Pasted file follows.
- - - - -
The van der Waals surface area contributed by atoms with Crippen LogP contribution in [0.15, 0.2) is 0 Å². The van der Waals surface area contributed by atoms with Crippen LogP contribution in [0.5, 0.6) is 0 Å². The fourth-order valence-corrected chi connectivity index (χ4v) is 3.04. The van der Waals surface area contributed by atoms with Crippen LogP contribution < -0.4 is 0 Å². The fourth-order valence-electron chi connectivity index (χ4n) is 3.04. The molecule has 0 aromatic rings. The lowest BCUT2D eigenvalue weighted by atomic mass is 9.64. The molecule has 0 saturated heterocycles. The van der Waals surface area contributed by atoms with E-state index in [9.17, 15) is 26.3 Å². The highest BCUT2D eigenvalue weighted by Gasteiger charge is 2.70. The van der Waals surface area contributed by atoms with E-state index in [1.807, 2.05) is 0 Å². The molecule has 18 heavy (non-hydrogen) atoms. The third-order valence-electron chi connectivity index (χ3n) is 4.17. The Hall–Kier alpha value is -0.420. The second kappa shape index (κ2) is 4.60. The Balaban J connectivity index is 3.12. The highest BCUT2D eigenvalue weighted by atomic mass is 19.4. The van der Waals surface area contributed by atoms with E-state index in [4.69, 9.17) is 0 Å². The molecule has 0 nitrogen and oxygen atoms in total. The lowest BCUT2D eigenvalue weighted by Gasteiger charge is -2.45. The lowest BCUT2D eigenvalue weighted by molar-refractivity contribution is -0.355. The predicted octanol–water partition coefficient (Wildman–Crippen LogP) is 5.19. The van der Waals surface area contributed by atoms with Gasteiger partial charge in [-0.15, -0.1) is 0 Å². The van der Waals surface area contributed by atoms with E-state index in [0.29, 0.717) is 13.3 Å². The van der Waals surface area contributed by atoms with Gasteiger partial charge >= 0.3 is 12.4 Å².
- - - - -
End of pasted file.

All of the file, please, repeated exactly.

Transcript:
The van der Waals surface area contributed by atoms with Crippen LogP contribution in [0.15, 0.2) is 0 Å². The van der Waals surface area contributed by atoms with Crippen LogP contribution in [0.5, 0.6) is 0 Å². The fourth-order valence-corrected chi connectivity index (χ4v) is 3.04. The van der Waals surface area contributed by atoms with Crippen LogP contribution < -0.4 is 0 Å². The fourth-order valence-electron chi connectivity index (χ4n) is 3.04. The molecule has 0 aromatic rings. The lowest BCUT2D eigenvalue weighted by atomic mass is 9.64. The molecule has 0 saturated heterocycles. The van der Waals surface area contributed by atoms with E-state index in [9.17, 15) is 26.3 Å². The highest BCUT2D eigenvalue weighted by Gasteiger charge is 2.70. The van der Waals surface area contributed by atoms with E-state index in [1.807, 2.05) is 0 Å². The molecule has 18 heavy (non-hydrogen) atoms. The third-order valence-electron chi connectivity index (χ3n) is 4.17. The Hall–Kier alpha value is -0.420. The second kappa shape index (κ2) is 4.60. The Balaban J connectivity index is 3.12. The highest BCUT2D eigenvalue weighted by atomic mass is 19.4. The van der Waals surface area contributed by atoms with E-state index in [4.69, 9.17) is 0 Å². The molecule has 0 nitrogen and oxygen atoms in total. The lowest BCUT2D eigenvalue weighted by Gasteiger charge is -2.45. The lowest BCUT2D eigenvalue weighted by molar-refractivity contribution is -0.355. The predicted octanol–water partition coefficient (Wildman–Crippen LogP) is 5.19. The van der Waals surface area contributed by atoms with Gasteiger partial charge in [-0.15, -0.1) is 0 Å². The van der Waals surface area contributed by atoms with E-state index in [0.29, 0.717) is 13.3 Å². The van der Waals surface area contributed by atoms with Gasteiger partial charge >= 0.3 is 12.4 Å².